Jazz: no discernible chords. Spend two hours tuning up, accept polite applause and then head backstage with a bottle of thirty year old single malt and some reefer
That's just brilliant - you win the internet today. 😂
 

stephent2

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I've played at the Blues most of my gigging life. I'm a grown up white boy, I get the attraction. Afro American Blues offered view of the world that I preferred. I found it helpful. But I'd never call myself a Bluesman, I have too much respect for the real deal. Just saw 84 year old Buddy Guy last month kick ass, do some schoolin' and take names. He's a Bluesman.

Hat's off to the SRV, EC, JB, etc. but my vote goes for the originators of the art form. Muddy, Wolf, RJ, MJH,.. Afro American Classical Music.
 

ravindave_3600

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Two of my favorites of the contemporary blues players, both talented, clever, and fun. They're what blues needs.

Toronzo Cannon



Mike Wheeler



BTW Mike's bass player, Larry Williams, is MONSTER. If you want to hear some funky fundamentals that will put a smile on your face, check him out.
 

telemnemonics

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Samantha Fish.
Or another lovely, singin’, writin’, playing lady.
Yeah, dat’ it!
I kissed Odetta after a show and I'd kiss Samantha too if she'd have me.
Course, Odetta was 30 years older than me and Samantha is 30 years younger.
Does two wrongs make a right?

Time to write me some Blues tonight, how in hell can two wrongs make a right?

 

Larry F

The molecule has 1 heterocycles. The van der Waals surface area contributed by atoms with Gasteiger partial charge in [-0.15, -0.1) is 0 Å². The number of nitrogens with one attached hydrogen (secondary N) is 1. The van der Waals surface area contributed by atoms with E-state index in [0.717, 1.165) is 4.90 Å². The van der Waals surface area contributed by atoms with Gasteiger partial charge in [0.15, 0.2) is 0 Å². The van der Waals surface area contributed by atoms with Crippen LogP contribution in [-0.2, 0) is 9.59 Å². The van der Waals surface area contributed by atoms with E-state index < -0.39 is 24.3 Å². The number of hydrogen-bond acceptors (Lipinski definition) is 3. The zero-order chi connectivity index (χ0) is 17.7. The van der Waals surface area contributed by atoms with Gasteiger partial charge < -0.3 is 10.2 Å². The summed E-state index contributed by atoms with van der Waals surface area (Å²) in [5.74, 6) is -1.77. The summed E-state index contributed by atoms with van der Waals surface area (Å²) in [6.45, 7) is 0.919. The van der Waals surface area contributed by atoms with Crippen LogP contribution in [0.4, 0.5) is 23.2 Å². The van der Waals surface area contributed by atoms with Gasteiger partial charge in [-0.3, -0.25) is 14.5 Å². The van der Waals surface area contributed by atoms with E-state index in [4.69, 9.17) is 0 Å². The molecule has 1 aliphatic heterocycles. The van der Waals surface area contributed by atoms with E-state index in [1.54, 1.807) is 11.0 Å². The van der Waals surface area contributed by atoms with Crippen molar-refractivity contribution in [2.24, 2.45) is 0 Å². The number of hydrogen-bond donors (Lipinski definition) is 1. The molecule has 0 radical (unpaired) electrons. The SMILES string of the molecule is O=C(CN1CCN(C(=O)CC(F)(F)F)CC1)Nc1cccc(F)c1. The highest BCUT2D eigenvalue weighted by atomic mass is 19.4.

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When I lived in Chicago (1984-1997), I hit the blue clubs, as often as I could. The Checker Board was my first. Dion Payton played lead and sang. In terms of the visuals, He wore a black cowboy hat, tweed jacket, blue and pressed black cowboy boots. This was the norm for a time. The next guitarist I saw was Lonnie Brooks, in one of the clubs near Lincoln Avenue. I worked at DePaul University, teaching music courses as an adjunct professor. I would sometimes walk over to the club and pop my head in. Lonnie Brooks hit me hard, sounding like Hendrix much of the time. A red 335 Gibson, 345, or 355 were most commonly used by the Chicago bands. No backup guitars in sight.

I was not sure who owned the amps, which tended to be Fender Twins. No pedals were used as far as I can re
member. Keyboards tended to be Clavichords, while drums were the lamest excuse for a musical instrument, but also the most loved. Most of the drummers did not have tom-toms or cymbals. The essential aspect of the drumming I heard was bass drum, snare, and a hi-hat. Don't even think about fills. Bass players used Fender Precisions or Jazz Bass, which tended to be played the most often. I don't remember what amps they used, which is probably a good thing. The rhythm sections were almost always ghosts. They hung way, way back in terms of not drawing attention to themselves.

I wish that I could be more accurate in writing about the rhythm section. Maybe I'll explore this kind of writing later. But now, I'm trying to go to bed. Help me!
 

bottlenecker

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Punk: two chords

Blues: three chords

Rock: chuck in a relative minor and make it four chords

Metal: five or six chords but all just played with two fingers so they don't really count

Prog rock: a tidal wave of chords, most of them impossible to play on anything other than an authentic fourteenth century Moldovan fruit zither unless you have eight fingers or can manage a ten fret stretch